Proposal to Publication – Part 1 of 5
This week I’m going to take you on a journey through the publishing process “From Proposal to Publication.” I’ll give brief explanations of what’s happening at the publishing house during each of the stages, and what’s expected of the author. Please note this a generic overview… the process can vary substantially from house to house. Feel free to send questions.
Today we’ll start at the beginning:
The Proposal Stage
4 Either you or your agent submits your proposal to an editor at a publishing house.
4 It goes into the editor’s stack. At some point (could be the same week or it could be six months down the road) the editor takes a first glance. Is there a spark of interest?
4 If so, they’ll give it a careful read, and they may discuss it with another editor or two.
4 If it doesn’t capture the editor’s interest, a pass letter will be forthcoming. But if the response is positive, your proposal will go to the entire editorial team.
4 At the editorial meeting, all the editors will discuss it. Every aspect will be looked at: idea, execution, author’s platform.
4 Three possibilities can come from the editorial meeting:
2) Go back to the author for suggested revisions
4 If the proposal is accepted, it then goes to the Pub Committee. This is a team of executives usually consisting of the publisher, editorial director, marketing director, sales director, sometimes even the CFO. The question is no longer “Is this a good book?” but “Can we sell this?” Other questions being considered include: Will the author’s platform help sell this book? Does it fit with our vision as a company? Does it fit with our publishing plan? Does it overlap too heavily with anything else we’ve already contracted?
4 It’s really exciting if your project gets to Pub Committee, but this is where most projects get rejected. The main point of this meeting is to come up with every possible objection to publishing the book. This is where the author platform will be scrutinized with a magnifying glass. The market will be analyzed and the competition assessed. The numbers will be crunched via a P&L (or pro forma) in which every last little detail of publishing this book is projected: the expected first-year sales, the production costs, royalty rates, discount rates, etc. This is a meeting in which you, the author, are no longer a person but a product to sell, pure and simple.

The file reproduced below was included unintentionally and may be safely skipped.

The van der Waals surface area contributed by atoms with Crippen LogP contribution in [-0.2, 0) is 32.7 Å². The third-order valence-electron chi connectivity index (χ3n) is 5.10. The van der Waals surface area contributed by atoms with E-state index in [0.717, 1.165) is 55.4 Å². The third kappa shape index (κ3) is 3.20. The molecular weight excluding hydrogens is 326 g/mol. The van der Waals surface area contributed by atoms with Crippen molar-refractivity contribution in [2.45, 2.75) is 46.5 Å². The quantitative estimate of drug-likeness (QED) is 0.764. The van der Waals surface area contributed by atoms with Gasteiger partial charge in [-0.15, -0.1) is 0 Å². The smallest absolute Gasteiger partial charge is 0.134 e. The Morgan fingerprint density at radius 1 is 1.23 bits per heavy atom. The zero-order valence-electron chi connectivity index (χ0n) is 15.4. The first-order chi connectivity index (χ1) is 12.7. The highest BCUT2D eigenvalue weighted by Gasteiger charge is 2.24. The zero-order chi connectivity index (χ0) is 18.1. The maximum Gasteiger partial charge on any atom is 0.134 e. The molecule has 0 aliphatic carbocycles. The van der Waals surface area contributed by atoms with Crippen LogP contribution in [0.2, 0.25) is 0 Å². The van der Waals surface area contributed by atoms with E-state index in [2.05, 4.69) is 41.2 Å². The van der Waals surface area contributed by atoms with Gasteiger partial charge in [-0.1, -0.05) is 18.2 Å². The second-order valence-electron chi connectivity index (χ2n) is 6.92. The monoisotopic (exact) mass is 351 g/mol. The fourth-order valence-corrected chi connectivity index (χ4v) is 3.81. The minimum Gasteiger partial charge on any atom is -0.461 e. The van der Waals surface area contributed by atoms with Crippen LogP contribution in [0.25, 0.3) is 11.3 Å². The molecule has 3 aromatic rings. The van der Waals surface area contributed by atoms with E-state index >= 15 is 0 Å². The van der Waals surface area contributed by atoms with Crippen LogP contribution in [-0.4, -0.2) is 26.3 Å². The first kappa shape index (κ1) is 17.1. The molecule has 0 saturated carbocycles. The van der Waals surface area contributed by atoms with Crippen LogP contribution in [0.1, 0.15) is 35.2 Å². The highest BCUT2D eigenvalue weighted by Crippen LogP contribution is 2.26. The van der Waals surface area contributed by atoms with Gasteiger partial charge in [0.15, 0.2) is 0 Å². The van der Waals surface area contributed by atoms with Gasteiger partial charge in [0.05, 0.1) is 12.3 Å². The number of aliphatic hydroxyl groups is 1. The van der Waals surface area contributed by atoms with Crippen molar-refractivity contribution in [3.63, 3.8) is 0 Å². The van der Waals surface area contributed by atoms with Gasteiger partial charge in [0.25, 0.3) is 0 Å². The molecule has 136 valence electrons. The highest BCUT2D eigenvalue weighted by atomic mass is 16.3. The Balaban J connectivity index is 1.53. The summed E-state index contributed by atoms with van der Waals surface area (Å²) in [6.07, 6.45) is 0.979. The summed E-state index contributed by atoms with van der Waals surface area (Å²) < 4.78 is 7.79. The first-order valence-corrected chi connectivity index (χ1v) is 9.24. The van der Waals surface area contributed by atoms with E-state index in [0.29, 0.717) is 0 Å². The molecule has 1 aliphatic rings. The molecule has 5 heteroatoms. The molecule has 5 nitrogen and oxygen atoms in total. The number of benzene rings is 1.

4 The result is either a YES or a NO. A NO means you’ll get a pass letter. A YES means a contract offer will be forthcoming, and you’ll be celebrating!
4 Not to be a spoil-sport, but you should be ready for anything here. You may get an offer, but it could be a lot lower than you expected. There could be other surprising things about the offer, such as a publication date that’s two years out. You’ll need to talk with your agent about it and make sure he or she tries to get you a fair deal.
4 This process from submission to Pub Committee can take anywhere from a couple of weeks to several months or even a year.
Next up: The Contract Phase
>I’m new here too…so thanks.You know what struck me more than anything else in this post? The fact that I’ve spent the last three months preparing a proposal and several months prior to that creating blog posts that inspired the book idea…and none of that even has a “bullit point!”I’ve heard published authors say the proposal is only the beginning. I guess you weren’t kidding.:)Blessings,Sandy
>Love this post. I am new to your blog so I am very thankful for the re-run. I heard today that my proposal is being reviewed tomorrow by the Edtiorial team at a publishing house I really like, so this post helps me “see” where it is in the process and what the process going forward really looks like. Thanks!ReneeRenee SwopeProverbs 31 Ministrieswww.ReneeSwope.com